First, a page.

In a way, anthills are what led Tristan Ursell into the strange world of biophysics.
Not anthills literally, but the idea that very simple organisms are capable of producing vastly complex but well-ordered structures. If you’ve ever seen a cast made by pouring plaster or concrete into a giant African anthill, you’ve seen a life-size example of just that.
Ursell (pictured), an assistant professor who joined the Department of Physics last fall, isn’t working on ants, yet. But he is exploring the relationship between proteins, bacteria and other microscopic life forms that have something in common with these workmanlike insects. Like ants, these tiny organic machines create intricate community structures to perform various environmental tasks, such as moving over surfaces or gaining access to a resource—and they do it without any obvious form of guidance.
“I’m studying down at the order of cells,” Ursell said. “But there are a lot of similarities [with the anthill analogy]. It’s unguided, there’s no central orchestration to the problem. Nobody’s holding up a set of blueprints saying, ‘You guys go over here and build this thing, you guys go over there and build that thing.’ These molecules just have to know how to do it.”
Finding out how molecules “know” what their job is takes Ursell across the boundary of physics into biology. As a rising star in the field of biophysics, he’s engaged in a relatively new way of looking at the natural world.
Not all that long ago, biology and physics were two fields that, frankly, didn’t play well together. It’s as though biologists saw physicists as people who spent their time measuring dead stuff—forces, asteroids, proton collisions—while physicists thought biologists cared only about gunk that grows in swamps.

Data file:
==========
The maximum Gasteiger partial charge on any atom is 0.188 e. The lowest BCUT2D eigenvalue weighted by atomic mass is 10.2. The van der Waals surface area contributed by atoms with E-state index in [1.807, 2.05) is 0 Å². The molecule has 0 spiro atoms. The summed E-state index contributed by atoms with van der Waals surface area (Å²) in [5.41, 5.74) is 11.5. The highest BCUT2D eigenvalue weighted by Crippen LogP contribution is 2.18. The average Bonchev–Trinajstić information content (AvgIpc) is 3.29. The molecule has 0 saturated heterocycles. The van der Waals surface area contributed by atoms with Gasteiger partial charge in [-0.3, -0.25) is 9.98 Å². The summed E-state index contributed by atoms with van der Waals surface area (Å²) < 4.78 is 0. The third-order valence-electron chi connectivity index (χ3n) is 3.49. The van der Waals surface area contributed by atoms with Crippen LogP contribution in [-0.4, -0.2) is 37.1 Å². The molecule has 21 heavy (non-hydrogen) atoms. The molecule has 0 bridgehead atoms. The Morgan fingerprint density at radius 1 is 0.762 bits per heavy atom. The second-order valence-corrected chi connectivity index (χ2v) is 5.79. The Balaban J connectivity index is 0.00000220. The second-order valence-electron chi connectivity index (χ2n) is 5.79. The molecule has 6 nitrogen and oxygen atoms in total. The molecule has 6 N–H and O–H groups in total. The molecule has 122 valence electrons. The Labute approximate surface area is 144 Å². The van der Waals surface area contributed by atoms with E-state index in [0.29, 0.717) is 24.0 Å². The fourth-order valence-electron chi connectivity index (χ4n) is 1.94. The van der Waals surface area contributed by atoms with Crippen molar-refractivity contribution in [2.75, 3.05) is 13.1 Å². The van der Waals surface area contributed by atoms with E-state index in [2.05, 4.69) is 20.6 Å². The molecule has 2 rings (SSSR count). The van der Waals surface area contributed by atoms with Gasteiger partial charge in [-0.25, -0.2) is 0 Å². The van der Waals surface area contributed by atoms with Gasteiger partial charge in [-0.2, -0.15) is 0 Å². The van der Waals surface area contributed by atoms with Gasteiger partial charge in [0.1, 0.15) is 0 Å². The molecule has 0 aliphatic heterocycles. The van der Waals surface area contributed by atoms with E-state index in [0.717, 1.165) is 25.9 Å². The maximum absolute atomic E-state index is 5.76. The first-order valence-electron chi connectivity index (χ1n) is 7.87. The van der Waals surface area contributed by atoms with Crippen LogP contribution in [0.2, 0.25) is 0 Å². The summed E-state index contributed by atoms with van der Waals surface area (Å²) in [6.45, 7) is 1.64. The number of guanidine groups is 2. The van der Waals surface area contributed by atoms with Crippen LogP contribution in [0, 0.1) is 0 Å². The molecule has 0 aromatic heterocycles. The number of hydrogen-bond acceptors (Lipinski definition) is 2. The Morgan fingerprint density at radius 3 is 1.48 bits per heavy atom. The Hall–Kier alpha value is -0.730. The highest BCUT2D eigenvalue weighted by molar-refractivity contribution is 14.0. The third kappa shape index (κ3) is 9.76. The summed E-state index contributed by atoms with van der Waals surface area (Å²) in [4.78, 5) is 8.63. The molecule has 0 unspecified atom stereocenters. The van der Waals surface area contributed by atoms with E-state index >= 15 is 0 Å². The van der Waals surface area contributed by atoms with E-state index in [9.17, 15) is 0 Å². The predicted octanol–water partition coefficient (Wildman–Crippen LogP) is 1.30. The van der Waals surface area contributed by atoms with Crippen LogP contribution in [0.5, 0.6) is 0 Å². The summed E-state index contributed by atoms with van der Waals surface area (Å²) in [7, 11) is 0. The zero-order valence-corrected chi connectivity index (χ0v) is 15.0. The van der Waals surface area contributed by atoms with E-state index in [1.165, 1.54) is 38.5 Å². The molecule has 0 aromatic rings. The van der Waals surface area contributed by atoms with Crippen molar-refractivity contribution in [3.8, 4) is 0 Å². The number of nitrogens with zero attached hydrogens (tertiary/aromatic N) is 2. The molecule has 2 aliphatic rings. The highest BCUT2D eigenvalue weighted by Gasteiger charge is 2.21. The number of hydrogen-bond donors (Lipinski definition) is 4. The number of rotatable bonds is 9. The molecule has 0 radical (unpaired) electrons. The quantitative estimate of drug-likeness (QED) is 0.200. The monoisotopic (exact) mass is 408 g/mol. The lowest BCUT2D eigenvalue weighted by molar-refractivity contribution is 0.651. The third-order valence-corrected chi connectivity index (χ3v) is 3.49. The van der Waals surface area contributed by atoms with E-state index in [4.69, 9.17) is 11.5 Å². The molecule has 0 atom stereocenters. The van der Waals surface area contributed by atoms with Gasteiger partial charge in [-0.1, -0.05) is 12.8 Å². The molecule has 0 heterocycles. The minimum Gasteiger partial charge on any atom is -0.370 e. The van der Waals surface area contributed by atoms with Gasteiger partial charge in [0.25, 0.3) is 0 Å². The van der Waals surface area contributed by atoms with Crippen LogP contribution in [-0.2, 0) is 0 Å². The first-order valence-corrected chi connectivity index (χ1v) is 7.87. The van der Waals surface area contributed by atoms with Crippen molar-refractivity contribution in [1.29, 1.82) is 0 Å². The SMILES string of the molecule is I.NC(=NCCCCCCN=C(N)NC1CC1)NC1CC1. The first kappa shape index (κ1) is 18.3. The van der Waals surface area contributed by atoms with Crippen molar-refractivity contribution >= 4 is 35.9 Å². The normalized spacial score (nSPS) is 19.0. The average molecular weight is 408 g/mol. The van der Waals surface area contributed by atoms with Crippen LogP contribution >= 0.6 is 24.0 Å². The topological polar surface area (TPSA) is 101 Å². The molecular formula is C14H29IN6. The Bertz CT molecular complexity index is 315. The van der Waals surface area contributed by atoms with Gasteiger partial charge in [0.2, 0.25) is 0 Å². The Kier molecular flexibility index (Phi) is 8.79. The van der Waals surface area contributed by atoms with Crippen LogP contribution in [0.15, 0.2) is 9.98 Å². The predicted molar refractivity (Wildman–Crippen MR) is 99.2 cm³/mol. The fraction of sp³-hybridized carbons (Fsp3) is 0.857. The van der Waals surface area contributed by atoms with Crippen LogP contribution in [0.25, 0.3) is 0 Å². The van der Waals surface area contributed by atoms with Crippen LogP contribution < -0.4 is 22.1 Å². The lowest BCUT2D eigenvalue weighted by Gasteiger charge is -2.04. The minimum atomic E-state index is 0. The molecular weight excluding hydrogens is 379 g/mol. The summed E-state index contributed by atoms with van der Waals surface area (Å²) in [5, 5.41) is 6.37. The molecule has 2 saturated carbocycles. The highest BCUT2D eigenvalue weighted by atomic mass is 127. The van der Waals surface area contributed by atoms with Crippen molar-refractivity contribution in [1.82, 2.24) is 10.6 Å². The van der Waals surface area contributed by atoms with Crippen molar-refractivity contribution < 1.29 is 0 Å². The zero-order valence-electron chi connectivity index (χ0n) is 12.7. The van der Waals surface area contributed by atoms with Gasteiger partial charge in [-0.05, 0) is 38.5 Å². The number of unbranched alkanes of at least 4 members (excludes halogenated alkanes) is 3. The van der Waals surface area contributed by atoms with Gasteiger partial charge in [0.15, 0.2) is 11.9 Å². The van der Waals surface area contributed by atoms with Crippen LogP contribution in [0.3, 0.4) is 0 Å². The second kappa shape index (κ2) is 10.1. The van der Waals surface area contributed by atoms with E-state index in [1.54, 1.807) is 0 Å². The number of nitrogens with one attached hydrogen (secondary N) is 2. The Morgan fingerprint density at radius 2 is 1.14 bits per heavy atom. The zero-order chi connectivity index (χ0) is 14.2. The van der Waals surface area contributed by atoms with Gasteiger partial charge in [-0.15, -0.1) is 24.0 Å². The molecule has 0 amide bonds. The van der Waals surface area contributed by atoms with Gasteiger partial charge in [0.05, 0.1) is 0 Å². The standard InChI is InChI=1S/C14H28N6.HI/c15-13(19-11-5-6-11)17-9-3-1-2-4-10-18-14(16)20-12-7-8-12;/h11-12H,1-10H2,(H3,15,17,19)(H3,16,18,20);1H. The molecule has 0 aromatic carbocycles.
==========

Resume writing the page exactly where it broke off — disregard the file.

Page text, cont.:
“At one time there was a sort of stigma in physics about looking at biology,” Ursell said. “Biology is squishy and it’s dirty and it crawls. Physics is like wires and things that blink and maybe catch fire occasionally, which are exactly the qualities that biological systems do not have.”
But in recent years there’s been something of a revolution in our approach to biology, including fresh interest in what might be called the mechanics of life. Ursell is fascinated by such things as the workings of cell walls, how cells die and what allows cells or bacteria or proteins to do what they do.
One thing Ursell studies is how bacteria die, which is a hop and a skip from knowing how to kill them, which is pretty much the definition of an antibiotic. He’s not specifically looking for new drugs, but the things he learns about how cells and bacteria can be damaged or killed could be the building blocks of the next breakthrough treatment.
“He combines really important biological questions—how do cells live and die, how do antibiotics work, how do bacteria become resistant—with cutting-edge materials physics,” said biophysicist Raghuveer Parthasarathy, who led the committee that hired Ursell in 2014.
Ursell is one of just a handful of scientists approaching the biological world from so many angles. His combination of experiments, computer simulations and theoretical analysis has great potential for discoveries, Parthasarathy said.
But Ursell doesn’t confine his inquisitive nature to the classroom or lab. He has a passion for outreach and is among a growing number of researchers who enjoy talking science with nonscientists.
He’s gone so far as bringing science to Burning Man, the huge arts and culture festival in the Nevada desert. In addition to giving science talks to packed crowds, he and fellow scientists have brought microscopes to the festival so that people could get a look at some of the tiny organisms that live all around us.
Ursell found that people are fascinated by the weirdness of the microscopic world. But he’s also learned that real discovery requires attention to the mundane, as well.
“I think an important aspect to being a scientist is not just focusing on things that are outside your normal experience, but also questioning things that are inside your normal experience,” he said. “You can’t understand the weird things until you understand the normal things. Then you can begin to push the bounds of knowledge.”